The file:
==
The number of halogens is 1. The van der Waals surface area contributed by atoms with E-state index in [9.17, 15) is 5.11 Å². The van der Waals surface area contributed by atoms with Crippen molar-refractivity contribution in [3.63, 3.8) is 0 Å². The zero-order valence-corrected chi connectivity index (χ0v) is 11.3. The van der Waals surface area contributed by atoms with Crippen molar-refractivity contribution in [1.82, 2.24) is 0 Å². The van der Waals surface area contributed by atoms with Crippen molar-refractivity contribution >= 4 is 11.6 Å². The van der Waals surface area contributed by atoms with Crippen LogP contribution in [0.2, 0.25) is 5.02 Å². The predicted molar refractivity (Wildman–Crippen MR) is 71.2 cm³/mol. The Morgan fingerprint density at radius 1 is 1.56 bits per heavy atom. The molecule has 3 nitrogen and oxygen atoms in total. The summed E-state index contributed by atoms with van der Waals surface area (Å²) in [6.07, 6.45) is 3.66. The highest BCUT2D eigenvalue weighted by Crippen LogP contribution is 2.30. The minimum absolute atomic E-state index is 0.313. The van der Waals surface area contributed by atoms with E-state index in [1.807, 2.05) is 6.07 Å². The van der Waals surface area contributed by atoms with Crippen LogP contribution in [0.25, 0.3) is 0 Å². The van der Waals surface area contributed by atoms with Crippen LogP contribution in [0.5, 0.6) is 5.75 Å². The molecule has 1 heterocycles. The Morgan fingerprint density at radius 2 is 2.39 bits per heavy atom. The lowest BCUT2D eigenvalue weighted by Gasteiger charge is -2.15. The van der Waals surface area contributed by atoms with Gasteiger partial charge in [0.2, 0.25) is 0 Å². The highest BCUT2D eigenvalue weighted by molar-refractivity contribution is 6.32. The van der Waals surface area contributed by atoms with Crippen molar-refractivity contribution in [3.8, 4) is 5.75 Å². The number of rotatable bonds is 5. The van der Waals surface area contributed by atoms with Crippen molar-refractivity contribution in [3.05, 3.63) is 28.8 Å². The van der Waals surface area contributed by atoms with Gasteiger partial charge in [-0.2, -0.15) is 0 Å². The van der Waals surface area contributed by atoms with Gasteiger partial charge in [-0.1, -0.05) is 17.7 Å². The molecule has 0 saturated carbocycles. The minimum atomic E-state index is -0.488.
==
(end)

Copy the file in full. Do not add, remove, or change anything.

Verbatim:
The number of halogens is 1. The van der Waals surface area contributed by atoms with E-state index in [9.17, 15) is 5.11 Å². The van der Waals surface area contributed by atoms with Crippen molar-refractivity contribution in [3.63, 3.8) is 0 Å². The zero-order valence-corrected chi connectivity index (χ0v) is 11.3. The van der Waals surface area contributed by atoms with Crippen molar-refractivity contribution in [1.82, 2.24) is 0 Å². The van der Waals surface area contributed by atoms with Crippen molar-refractivity contribution >= 4 is 11.6 Å². The van der Waals surface area contributed by atoms with Crippen LogP contribution in [0.2, 0.25) is 5.02 Å². The predicted molar refractivity (Wildman–Crippen MR) is 71.2 cm³/mol. The Morgan fingerprint density at radius 1 is 1.56 bits per heavy atom. The molecule has 3 nitrogen and oxygen atoms in total. The summed E-state index contributed by atoms with van der Waals surface area (Å²) in [6.07, 6.45) is 3.66. The highest BCUT2D eigenvalue weighted by Crippen LogP contribution is 2.30. The minimum absolute atomic E-state index is 0.313. The van der Waals surface area contributed by atoms with E-state index in [1.807, 2.05) is 6.07 Å². The van der Waals surface area contributed by atoms with Crippen LogP contribution in [0.25, 0.3) is 0 Å². The van der Waals surface area contributed by atoms with Crippen LogP contribution in [0.5, 0.6) is 5.75 Å². The molecule has 1 heterocycles. The Morgan fingerprint density at radius 2 is 2.39 bits per heavy atom. The lowest BCUT2D eigenvalue weighted by Gasteiger charge is -2.15. The van der Waals surface area contributed by atoms with Gasteiger partial charge in [0.2, 0.25) is 0 Å². The highest BCUT2D eigenvalue weighted by molar-refractivity contribution is 6.32. The van der Waals surface area contributed by atoms with Crippen molar-refractivity contribution in [3.8, 4) is 5.75 Å². The number of rotatable bonds is 5. The van der Waals surface area contributed by atoms with Crippen molar-refractivity contribution in [3.05, 3.63) is 28.8 Å². The van der Waals surface area contributed by atoms with Gasteiger partial charge in [-0.2, -0.15) is 0 Å². The van der Waals surface area contributed by atoms with Gasteiger partial charge in [-0.1, -0.05) is 17.7 Å². The molecule has 0 saturated carbocycles. The minimum atomic E-state index is -0.488.